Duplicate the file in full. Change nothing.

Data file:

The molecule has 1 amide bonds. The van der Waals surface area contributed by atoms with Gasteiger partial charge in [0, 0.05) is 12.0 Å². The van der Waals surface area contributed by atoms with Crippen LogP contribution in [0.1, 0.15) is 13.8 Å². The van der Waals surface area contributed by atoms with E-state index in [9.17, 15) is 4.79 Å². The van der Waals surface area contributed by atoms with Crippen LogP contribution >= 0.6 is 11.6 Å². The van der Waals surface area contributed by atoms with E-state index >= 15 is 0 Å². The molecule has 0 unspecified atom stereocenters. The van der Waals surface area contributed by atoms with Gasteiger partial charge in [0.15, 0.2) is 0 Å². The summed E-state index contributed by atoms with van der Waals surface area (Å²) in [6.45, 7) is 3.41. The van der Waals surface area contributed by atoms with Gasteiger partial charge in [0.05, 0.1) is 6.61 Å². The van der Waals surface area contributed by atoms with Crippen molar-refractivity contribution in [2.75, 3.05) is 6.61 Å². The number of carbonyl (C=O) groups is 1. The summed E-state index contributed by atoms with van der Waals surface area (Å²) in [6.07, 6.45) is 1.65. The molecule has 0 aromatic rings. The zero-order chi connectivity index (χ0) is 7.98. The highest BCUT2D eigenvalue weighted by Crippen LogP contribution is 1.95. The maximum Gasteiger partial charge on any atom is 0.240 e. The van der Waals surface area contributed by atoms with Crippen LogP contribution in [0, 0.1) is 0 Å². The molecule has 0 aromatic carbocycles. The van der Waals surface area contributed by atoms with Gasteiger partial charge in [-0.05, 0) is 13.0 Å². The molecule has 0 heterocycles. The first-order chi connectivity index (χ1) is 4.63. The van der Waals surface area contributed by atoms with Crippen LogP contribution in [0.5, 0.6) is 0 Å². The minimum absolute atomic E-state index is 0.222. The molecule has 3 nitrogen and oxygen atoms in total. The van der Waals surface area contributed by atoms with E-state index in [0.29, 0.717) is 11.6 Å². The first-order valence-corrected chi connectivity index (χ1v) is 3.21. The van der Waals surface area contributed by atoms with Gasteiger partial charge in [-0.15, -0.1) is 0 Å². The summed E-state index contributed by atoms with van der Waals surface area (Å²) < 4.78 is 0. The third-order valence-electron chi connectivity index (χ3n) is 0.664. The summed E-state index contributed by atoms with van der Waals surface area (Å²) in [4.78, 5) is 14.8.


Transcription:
The molecule has 1 amide bonds. The van der Waals surface area contributed by atoms with Gasteiger partial charge in [0, 0.05) is 12.0 Å². The van der Waals surface area contributed by atoms with Crippen LogP contribution in [0.1, 0.15) is 13.8 Å². The van der Waals surface area contributed by atoms with E-state index in [9.17, 15) is 4.79 Å². The van der Waals surface area contributed by atoms with Crippen LogP contribution >= 0.6 is 11.6 Å². The van der Waals surface area contributed by atoms with E-state index >= 15 is 0 Å². The molecule has 0 unspecified atom stereocenters. The van der Waals surface area contributed by atoms with Gasteiger partial charge in [0.15, 0.2) is 0 Å². The summed E-state index contributed by atoms with van der Waals surface area (Å²) in [6.45, 7) is 3.41. The van der Waals surface area contributed by atoms with Gasteiger partial charge in [0.05, 0.1) is 6.61 Å². The van der Waals surface area contributed by atoms with Crippen molar-refractivity contribution in [2.75, 3.05) is 6.61 Å². The number of carbonyl (C=O) groups is 1. The summed E-state index contributed by atoms with van der Waals surface area (Å²) in [6.07, 6.45) is 1.65. The molecule has 0 aromatic rings. The zero-order chi connectivity index (χ0) is 7.98. The highest BCUT2D eigenvalue weighted by Crippen LogP contribution is 1.95. The maximum Gasteiger partial charge on any atom is 0.240 e. The van der Waals surface area contributed by atoms with Crippen LogP contribution in [0, 0.1) is 0 Å². The molecule has 0 aromatic carbocycles. The van der Waals surface area contributed by atoms with Gasteiger partial charge in [-0.05, 0) is 13.0 Å². The molecule has 0 heterocycles. The first-order chi connectivity index (χ1) is 4.63. The van der Waals surface area contributed by atoms with Crippen LogP contribution in [0.5, 0.6) is 0 Å². The minimum absolute atomic E-state index is 0.222. The molecule has 3 nitrogen and oxygen atoms in total. The van der Waals surface area contributed by atoms with E-state index in [0.29, 0.717) is 11.6 Å². The first-order valence-corrected chi connectivity index (χ1v) is 3.21. The van der Waals surface area contributed by atoms with Gasteiger partial charge in [-0.15, -0.1) is 0 Å². The summed E-state index contributed by atoms with van der Waals surface area (Å²) < 4.78 is 0. The third-order valence-electron chi connectivity index (χ3n) is 0.664. The summed E-state index contributed by atoms with van der Waals surface area (Å²) in [4.78, 5) is 14.8.